In Woodmen of World Life Ins. Soc’y v. Manganaro, 342 F.3d 1213 (10th Cir. 2003), the court of appeals explained, “the legal certainty standard is very strict…Generally, dismissal under the legal certainty standard will be warranted only when a contract limits the possible recovery, when the law limits the amount recoverable, or when there is an obvious abuse of federal court jurisdiction. The same should be no less true of the larger jurisdictional amount required by §1332(d)(2).”

Under the this background, the Court remarked that estimation of the amount in controversy in this case was complicated because the Guzzardo Plaintiffs did not seek an award of money damages; they sought declaratory and equitable relief to avoid vulnerability to potential arbitration awards sought by Amway in an aggregate sum allegedly exceeding the requisite $5 million jurisdictional amount. The Tenth Circuit found persuasive the holding of other circuits that “look through to the possible award resulting from the desired arbitration” to determine the amount in controversy. Specifically, We Care Hair Dev., Inc. v. Engen, 180 F.3d 838, 841 (7th Cir. 1999) concluded that the requisite jurisdictional amount will be satisfied in a suit to compel arbitration unless it is legally certain that the stakes of the arbitration are $ 75,000 or less. 

The Court remarked that if a “legal certainty” is understood to be the “absence of doubt; accuracy; precision; definite as the Woodmen panel understood it–then such certainty as to the legal deficiency of the Guzzardo Plaintiffs’ alleged amount in controversy proved to be lacking here. The significant arbitration claims of a large number of class members, the absence of Amway’s assertion that the potential recovery from the Guzzardo Plaintiffs and class members would be less than $  million, and the facts relied upon by the Guzzardo Plaintiffs–including allegations set forth in Amway’s own JAMS arbitration demand–suggested otherwise.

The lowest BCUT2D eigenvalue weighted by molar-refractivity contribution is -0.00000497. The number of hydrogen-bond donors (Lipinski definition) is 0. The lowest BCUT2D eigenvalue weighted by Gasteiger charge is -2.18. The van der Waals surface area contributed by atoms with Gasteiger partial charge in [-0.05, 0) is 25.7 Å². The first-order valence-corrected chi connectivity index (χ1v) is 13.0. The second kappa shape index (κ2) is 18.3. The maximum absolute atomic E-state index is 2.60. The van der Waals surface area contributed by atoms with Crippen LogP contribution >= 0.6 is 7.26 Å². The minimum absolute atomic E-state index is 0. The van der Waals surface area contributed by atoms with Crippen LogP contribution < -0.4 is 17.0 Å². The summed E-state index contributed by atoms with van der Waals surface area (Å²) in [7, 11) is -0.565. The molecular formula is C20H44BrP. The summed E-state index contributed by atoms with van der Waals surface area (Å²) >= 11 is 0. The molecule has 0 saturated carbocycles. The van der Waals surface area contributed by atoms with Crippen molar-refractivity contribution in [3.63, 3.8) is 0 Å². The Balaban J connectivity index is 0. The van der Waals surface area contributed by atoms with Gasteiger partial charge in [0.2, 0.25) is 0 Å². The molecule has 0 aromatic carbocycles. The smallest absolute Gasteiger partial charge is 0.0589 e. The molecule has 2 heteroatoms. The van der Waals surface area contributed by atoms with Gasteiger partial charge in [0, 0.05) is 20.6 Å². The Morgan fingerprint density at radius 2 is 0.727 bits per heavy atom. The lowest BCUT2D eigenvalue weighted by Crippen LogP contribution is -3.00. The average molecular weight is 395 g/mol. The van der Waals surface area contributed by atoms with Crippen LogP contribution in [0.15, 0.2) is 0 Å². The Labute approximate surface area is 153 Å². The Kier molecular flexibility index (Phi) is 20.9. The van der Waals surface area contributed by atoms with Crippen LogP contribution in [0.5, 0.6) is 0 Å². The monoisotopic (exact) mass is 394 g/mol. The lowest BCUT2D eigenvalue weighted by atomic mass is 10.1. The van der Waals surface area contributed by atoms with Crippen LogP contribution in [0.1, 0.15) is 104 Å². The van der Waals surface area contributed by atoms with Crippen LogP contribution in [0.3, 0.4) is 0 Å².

Given the “strong presumption favoring the amount alleged by the plaintiff,” buttressed by the facts in the record, the Court concluded that the Guzzardo Plaintiffs had shown that it was not a legal certainty that the amount in controversy fell short of an aggregate $5 million.

Next, the Court found that Amway’s assertion that the Guzzardo Plaintiffs’ amended complaint should also be dismissed for lack of a formal certification of the plaintiff class ran afoul of CAFA’s express statutory language, which looks to the characteristics of the “proposed plaintiff classes” in making determinations of jurisdictional fact. Vega v. T-Mobile USA, Inc., 564 F.3d 1256, 1268 n.12 (11th Cir. 2009) found that plaintiff’s subsequent failure to make a showing of class numerosity does not divest the federal courts of subject matter jurisdiction. The language of §1332(d)(8) speaks to this precise point, “this subsection shall apply to any class action before or after the entry of a class certification order by the court with respect to that action.”

Accordingly, the Court found that subject matter jurisdiction under §1332(d) vested in it with respect to the Guzzardo Plaintiffs’ proposed plaintiff class upon the filing of their amended complaint satisfying §1332(d)’s pleading requirements. Congress drafted §1332(d)(8) “to ensure that courts have jurisdiction over putative class actions prior to determination on class certification.” 

Hence, the Court concluded that subject matter jurisdiction under § 1332(d) existed as to the Guzzardo Plaintiffs’ proposed plaintiff class, even absent formal class certification, and denied Amway’s Rule 12(b)(1) motion.